The Playbook For The Modern Man

Grown Men Ordering Takeaway Piccolos Proves Why Australia’s Cafe Culture Will Never Match Europe’s

Sit down. Be humble…

When you order a takeaway coffee in Spain it is served in a polystyrene cup that cracks at the slightest squeeze. This typically comes with a lid you have to remove completely each time you want to take a sip (or a hole for yet another item of plastic—a straw—to fit through) before you can drink your cafe con leche.

If you ask for takeaway toast, it will come wrapped in aluminium foil. Or, if you are in a small town, in a cafe ill equipped to satisfy your desire to eat while you walk, they might serve it in a plastic tupperware.

In short: the experience is so unwieldy that the concept of “takeaway” is so uncommon that no-one asks for it except tourists. And then they complain that it is wasteful…

The irony is that European cafe culture is more environmentally friendly than Australia or America’s. People sit down to eat or drink, they leave, their tazas get washed up. Simple.

They also return to the office refreshed, having taken a much needed mental break, rather than trying to half-work half-eat at their desks, which has been shown to reduce productivity.


In Australia and America, however, much as we pride ourselves on our $40, occasionally used keep cups, bamboo straws and sustainable beard oil, we have a habit of ordering coffee in takeaway cups. Let’s be honest: it’s more convenient than a keep cup, doesn’t require cleaning, and keeps your coffee warmer for longer.



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The worst offenders? Grown men who order takeaway Piccolos (a tiny coffee, designed to be served on the counter of a cafe or bar and knocked back in a few seconds, or sipped leisurely over 5 minutes while you chat with your mates), walk down the street with it, finish it off in a few gulps, and leave it on the nearest window sill.


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If a man does not have the sauce, then he is lost. But the same man can be lost in the sauce. #midtownuniform 📷: @saumaya

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Not only is this slightly antithetical to our “green” values, but it is a symptom of a larger problem: our non existent cafe culture. Instead of socialising while we sip our daily dose of black (or brown) gold, we stress down the street with it, or sup it mindlessly at our desks.

And on the odd occasion we brave the “have here” option, unless it’s a weekend, it’s often a regrettable choice—as you have to fight for elbow room between “entrepreneurs” pretending to look busy on their laptops (whilst browsing Facebook) and hipsters drinking their third pumpkin spice latte of the day.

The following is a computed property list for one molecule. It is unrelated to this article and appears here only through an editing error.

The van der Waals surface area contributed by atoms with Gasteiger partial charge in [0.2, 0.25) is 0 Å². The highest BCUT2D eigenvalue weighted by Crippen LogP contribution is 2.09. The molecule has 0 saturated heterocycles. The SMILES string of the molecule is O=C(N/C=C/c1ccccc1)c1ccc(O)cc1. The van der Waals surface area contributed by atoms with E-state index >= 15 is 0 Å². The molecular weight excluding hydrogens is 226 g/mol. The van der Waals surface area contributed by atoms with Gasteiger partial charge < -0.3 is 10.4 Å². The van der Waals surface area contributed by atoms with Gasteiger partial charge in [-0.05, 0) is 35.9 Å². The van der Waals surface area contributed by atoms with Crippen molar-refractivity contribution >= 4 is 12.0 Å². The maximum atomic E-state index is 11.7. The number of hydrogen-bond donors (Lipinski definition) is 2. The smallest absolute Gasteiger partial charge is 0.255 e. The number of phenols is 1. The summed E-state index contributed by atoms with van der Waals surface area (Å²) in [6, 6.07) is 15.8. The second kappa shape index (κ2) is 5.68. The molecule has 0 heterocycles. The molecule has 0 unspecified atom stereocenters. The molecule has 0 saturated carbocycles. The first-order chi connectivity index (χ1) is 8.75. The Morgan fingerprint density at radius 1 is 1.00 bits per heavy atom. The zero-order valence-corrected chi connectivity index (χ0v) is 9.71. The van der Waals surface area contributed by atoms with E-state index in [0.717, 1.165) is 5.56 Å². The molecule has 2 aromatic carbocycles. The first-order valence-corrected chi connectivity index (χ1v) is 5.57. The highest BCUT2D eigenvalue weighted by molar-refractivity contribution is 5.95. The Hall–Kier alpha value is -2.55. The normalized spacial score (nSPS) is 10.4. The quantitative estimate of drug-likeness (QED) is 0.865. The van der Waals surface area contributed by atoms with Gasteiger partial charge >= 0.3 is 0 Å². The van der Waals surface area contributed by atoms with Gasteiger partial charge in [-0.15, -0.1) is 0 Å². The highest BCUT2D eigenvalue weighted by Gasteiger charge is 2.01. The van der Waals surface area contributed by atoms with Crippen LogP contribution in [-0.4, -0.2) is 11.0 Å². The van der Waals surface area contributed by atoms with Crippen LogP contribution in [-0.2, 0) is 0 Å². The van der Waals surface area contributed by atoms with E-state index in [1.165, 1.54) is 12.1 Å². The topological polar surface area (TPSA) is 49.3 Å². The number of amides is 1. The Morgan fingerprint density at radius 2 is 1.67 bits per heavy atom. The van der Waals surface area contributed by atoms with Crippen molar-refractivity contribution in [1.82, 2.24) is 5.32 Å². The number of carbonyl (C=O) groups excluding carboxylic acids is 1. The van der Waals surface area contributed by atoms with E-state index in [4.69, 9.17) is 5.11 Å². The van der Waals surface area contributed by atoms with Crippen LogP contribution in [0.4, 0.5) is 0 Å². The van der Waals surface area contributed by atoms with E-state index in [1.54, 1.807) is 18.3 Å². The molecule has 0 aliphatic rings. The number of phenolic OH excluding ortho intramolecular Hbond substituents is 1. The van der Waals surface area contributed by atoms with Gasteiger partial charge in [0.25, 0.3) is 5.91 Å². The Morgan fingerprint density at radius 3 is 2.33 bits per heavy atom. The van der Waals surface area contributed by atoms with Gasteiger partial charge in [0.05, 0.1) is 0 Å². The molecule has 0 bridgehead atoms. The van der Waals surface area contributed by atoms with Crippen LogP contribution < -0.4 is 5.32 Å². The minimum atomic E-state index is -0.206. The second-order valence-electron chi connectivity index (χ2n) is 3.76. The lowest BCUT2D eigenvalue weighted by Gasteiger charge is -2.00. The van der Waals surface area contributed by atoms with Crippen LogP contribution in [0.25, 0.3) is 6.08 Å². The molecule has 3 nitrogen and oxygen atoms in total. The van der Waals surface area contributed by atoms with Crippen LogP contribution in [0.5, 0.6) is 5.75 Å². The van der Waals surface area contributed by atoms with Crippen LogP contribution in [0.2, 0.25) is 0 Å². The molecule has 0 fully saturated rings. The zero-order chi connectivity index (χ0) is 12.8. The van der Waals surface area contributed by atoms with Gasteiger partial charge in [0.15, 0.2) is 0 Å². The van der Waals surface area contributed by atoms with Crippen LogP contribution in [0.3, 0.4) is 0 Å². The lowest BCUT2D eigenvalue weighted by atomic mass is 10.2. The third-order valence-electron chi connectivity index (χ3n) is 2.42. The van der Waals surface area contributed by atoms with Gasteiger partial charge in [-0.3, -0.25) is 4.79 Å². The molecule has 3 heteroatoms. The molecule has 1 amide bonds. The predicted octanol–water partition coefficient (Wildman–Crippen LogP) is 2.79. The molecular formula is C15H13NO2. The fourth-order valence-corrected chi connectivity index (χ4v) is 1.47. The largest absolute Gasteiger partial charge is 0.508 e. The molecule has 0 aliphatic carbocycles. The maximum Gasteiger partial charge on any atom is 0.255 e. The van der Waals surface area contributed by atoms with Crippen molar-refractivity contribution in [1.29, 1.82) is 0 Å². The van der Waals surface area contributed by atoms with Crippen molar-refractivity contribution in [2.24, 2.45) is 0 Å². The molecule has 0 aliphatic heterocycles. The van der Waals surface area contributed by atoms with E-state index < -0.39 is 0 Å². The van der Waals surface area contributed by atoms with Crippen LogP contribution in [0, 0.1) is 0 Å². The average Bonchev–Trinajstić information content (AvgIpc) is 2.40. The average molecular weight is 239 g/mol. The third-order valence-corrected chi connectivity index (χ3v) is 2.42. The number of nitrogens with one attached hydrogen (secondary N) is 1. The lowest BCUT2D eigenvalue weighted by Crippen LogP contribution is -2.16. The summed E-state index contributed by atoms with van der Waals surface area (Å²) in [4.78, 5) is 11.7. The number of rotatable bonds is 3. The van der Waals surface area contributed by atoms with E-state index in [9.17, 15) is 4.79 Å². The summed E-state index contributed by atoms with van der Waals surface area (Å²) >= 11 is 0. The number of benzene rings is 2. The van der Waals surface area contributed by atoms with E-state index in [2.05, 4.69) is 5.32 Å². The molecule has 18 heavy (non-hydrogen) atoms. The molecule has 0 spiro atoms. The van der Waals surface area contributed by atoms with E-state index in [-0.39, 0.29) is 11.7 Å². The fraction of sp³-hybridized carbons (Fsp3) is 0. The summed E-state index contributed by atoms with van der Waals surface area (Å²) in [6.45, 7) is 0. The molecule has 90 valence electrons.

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A Fall classic. #midtownuniform 📷: @frankwangphoto

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While you may argue this is a frothy stereotype—much like a burnt Cappuccino—you can’t deny the bitter truth underneath. So maybe instead of focussing on expensive keep cups and vilifying plastic, we should focus on making the most sustainable solution—a mug and saucer—a better experience?

RELATED: Middle Aged Men In Lycra Prove Why Cycling Will Never Be Cool In Australia 


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  • Nick Gye

    Agree completely. Takeaway coffee is – to exaggerate a tad – an abomination. If you’re that desperate that you can’t sit down for 5 minutes then get a red bull

  • Simon Hallgath-Jolly

    What a load of rubbish. We have the best coffee in the world (which you have written yourself in another article linked below), and we know how to enjoy it. Is it even possible to buy a pumpkin spice latte in Australia? I suspect this article was written for America, and you stuck Australia in there for a few extras clicks. I live in an inner city suburb of Sydney, and our cafe culture is magnificent. We have numerous cafes where people eat and drink in all the time. There might be more takeaway in the city because rents are much higher, and the cafes are often smaller, but that’ll be the same in many countries. Besides, there’s nothing wrong with getting a takeaway so you can get on with your day. It doesn’t mean you don’t savour your coffee. I get a takeaway every morning in a Keep Cup that I’ve now used a thousand times, and I savour every drop. I also eat in for lunch there every day too. How about you write about real stuff instead of just click bait headlines.

  • Brad Warland

    Some of us start work at a sparrows fart every day. We’re often there when the cafes open. I have no choice but to take mine away, in a keep cup, usually drinking it on my commute. Afternoon and weekend coffees are made at home on our espresso machine, as good as any cafe coffee with the right beans. We don’t all have the luxury of a late start, a local cafe in walking distance nor a desk to sit at. Coffee isn’t just about hipsters or inner city snobs.

  • Brad Warland

    Red Bull is the only abomination in your rant.


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